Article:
An affair, death, and cover up are in the heart of the Man after God’s own Heart. He tries to conceal his sin, eliminating any and all signs that could point to him. He refuses to acknowledge the affair, murder, and cover up to the One who sees all. A prophet makes his way to the King. Nathan has a message for David.
“The Lord sent Nathan to David. When he came to him, he said, ‘There were two men in a certain town, own rich and the other poor. The rich man had a very large number of sheep and cattle, but the poor man had nothing except one little lamb he had bought. He raised it, and it grew up with him and his children. It shared his food, drank from his cup and even slept in his arms. It was like a daughter to him.
Now a traveler came to the rich man, but the rich man refrained from taking one of his sheep or cattle to prepare a meal for the traveler who had come to him. Instead, he took the lamb that belonged to the poor man and prepared it for the one who had come to him.
David burned with anger against the man and said to Nathan, ‘Surely as the Lord lives, the man who did this deserves to die! He must pay for that lamb four times over, because he did such a thing and had no pity.’
Then Nathan said to David, ‘YOU are the man!! This is what the Lord, the God of Israel, says, “I anointed you king of Israel, and I delivered you from the hand of Saul. I gave your master’s house to you, and your master’s wives into your arms. I gave you the house of Israel and Judah. And if all this had been too little, I would have given you even more. Why did you despise the word of the Lord by doing what is evil in His eyes? You struck down Uriah the Hittite with the sword and took his wife to be your own. You killed him with the sword of the Ammonites. Now, therefore, the sword will never depart from your house, because you despised Me and took the wife of Uriah the Hittite to be your own.”
Then David said to Nathan, ‘I have sinned against the Lord.’
Nathan replied, ‘The Lord has taken away your sin. You are not going to die. But because by doing this you have made the enemies of the Lord show utter contempt, the son born to you will die.’” (2 Samuel 12:1-14)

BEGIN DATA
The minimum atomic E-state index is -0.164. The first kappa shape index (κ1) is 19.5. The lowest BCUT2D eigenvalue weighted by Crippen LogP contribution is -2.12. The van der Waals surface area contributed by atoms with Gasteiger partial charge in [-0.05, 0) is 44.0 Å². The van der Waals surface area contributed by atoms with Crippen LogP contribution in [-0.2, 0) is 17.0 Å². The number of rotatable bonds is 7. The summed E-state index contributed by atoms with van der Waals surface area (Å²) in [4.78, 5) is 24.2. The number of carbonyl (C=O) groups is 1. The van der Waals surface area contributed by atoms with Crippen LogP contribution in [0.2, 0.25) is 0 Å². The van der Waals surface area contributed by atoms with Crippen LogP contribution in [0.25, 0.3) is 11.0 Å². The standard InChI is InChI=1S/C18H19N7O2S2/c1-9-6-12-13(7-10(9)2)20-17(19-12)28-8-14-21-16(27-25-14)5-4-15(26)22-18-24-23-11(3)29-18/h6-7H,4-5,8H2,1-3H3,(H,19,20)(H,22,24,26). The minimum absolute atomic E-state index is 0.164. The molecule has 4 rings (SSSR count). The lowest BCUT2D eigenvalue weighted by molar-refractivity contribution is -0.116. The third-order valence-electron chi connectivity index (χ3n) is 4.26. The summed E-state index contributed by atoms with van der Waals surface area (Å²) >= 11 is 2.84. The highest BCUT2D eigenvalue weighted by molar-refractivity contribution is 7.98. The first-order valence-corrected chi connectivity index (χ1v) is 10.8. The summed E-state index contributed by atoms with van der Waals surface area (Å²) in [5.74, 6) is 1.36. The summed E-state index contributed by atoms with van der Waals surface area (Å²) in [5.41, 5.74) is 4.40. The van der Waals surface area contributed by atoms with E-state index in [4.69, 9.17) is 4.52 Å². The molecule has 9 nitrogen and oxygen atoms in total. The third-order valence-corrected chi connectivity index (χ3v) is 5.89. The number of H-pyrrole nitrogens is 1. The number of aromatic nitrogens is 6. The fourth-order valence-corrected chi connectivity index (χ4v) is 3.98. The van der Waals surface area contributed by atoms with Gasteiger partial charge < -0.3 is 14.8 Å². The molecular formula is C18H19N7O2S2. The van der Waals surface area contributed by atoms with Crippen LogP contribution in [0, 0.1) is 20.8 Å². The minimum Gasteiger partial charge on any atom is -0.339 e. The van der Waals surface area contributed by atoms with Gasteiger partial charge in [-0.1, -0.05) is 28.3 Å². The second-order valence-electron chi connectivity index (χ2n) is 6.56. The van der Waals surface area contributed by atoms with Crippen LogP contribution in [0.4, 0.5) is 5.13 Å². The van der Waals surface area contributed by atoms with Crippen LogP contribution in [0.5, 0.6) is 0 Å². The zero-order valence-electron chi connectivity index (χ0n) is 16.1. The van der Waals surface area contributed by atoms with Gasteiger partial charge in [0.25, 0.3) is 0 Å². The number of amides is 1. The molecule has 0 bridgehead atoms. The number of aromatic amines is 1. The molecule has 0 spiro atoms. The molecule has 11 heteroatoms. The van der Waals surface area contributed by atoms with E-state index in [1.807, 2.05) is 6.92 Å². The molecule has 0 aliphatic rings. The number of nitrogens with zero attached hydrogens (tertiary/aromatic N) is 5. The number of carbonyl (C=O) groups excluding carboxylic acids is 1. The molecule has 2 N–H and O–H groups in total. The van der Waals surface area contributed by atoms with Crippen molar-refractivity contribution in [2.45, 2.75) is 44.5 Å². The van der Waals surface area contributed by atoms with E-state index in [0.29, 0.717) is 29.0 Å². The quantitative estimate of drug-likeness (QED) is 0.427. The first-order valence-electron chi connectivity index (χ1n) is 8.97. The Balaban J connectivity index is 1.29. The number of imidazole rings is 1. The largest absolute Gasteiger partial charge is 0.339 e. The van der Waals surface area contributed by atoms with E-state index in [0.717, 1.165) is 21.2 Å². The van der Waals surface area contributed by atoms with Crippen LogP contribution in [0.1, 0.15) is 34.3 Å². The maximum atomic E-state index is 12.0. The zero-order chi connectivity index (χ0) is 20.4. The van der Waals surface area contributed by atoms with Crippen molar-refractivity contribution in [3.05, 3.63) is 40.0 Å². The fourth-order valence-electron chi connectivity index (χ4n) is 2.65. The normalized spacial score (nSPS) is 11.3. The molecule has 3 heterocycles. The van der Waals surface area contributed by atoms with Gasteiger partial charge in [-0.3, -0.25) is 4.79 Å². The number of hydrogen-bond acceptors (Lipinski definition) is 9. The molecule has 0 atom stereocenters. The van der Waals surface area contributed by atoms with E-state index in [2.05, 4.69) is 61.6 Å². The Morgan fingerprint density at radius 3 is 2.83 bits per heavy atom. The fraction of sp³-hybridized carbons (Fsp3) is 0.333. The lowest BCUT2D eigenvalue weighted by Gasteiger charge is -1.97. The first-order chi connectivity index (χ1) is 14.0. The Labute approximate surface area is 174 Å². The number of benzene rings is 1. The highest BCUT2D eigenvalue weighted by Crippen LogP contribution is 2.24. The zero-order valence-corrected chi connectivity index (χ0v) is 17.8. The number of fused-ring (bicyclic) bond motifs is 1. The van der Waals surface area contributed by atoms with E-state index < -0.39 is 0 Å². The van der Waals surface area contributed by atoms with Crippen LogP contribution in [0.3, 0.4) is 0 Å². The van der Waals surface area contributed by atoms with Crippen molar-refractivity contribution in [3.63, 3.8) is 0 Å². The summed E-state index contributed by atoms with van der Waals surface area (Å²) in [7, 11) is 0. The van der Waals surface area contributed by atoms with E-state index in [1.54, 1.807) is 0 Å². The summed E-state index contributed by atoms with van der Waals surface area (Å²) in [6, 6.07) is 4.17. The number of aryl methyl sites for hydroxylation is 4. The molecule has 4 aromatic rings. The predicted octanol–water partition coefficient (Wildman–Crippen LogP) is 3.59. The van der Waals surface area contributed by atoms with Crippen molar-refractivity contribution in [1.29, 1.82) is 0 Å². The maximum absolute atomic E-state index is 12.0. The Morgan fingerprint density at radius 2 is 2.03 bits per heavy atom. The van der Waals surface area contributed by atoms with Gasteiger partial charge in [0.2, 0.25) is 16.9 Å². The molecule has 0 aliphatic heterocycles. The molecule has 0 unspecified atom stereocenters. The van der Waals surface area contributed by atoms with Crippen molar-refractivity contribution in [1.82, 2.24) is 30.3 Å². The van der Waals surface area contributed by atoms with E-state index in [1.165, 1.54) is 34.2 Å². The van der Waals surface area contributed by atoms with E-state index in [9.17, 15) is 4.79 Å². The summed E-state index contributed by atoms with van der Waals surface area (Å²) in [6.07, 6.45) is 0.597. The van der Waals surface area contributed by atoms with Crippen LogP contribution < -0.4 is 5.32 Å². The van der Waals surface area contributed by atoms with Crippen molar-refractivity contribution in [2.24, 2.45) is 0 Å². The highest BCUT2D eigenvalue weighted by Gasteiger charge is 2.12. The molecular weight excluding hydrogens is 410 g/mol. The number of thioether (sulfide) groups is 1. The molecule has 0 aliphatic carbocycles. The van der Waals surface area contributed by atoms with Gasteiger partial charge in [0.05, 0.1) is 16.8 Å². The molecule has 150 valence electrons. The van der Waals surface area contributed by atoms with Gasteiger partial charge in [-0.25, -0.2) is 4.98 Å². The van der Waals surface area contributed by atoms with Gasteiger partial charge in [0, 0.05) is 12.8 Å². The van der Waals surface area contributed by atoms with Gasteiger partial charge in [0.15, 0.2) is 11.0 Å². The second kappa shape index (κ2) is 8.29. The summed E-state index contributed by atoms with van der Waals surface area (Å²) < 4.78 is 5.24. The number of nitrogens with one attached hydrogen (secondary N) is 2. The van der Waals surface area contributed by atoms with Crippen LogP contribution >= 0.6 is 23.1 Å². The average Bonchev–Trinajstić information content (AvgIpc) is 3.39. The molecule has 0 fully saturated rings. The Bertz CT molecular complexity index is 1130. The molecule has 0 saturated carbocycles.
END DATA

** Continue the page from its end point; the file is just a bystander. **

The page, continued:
It takes two to tango. I have heard that “saying” before and it’s true. Bathsheba was a willing participant to an affair. Maybe thinking her husband, Uriah, one of David’s mighty men and friend (2 Samuel 23:39), would never be the wiser while in battle. The problem arose when a child is conceived. Now what are we going to do? David sends word to bring Uriah home. Surely this mighty man would need the comfort of his wife after battle scars plagued him. Not so.
Uriah was a soldier, a devoted comrade to his fellow warriors. He did not sleep with his wife, but slept outside even though David attempted to get him drunk and dull his senses. Unable to cloud Uriah’s strong convictions for his “brothers in battle”, David sends him to the front of the line where Uriah is ultimately killed (2 Samuel 11:6-26).
When Uriah was killed, David received word and was firm is his own convictions. He sent a message to the commander Joab who was extremely disheveled with his friend, Uriah’s, untimely death. “Don’t let this upset you; the sword devours one as well as another. Press the attack against the city and destroy.” These are kind words from a man whom had just committed murder.
The aftermath and cover up from unbridled passion is deadly. Attempting to “pretend” nothing has happened, struggling to end all contact so no one will know, killing all “evidence” can be exhausting, but I promise, “There is nothing concealed that will not be disclosed, or hidden that will not be made known.” (Matthew 10:26) Jesus is speaking to what He has asked you to do in the dark. In prayer, if God has asked you to “come clean” and you refuse as David, He will make everything known.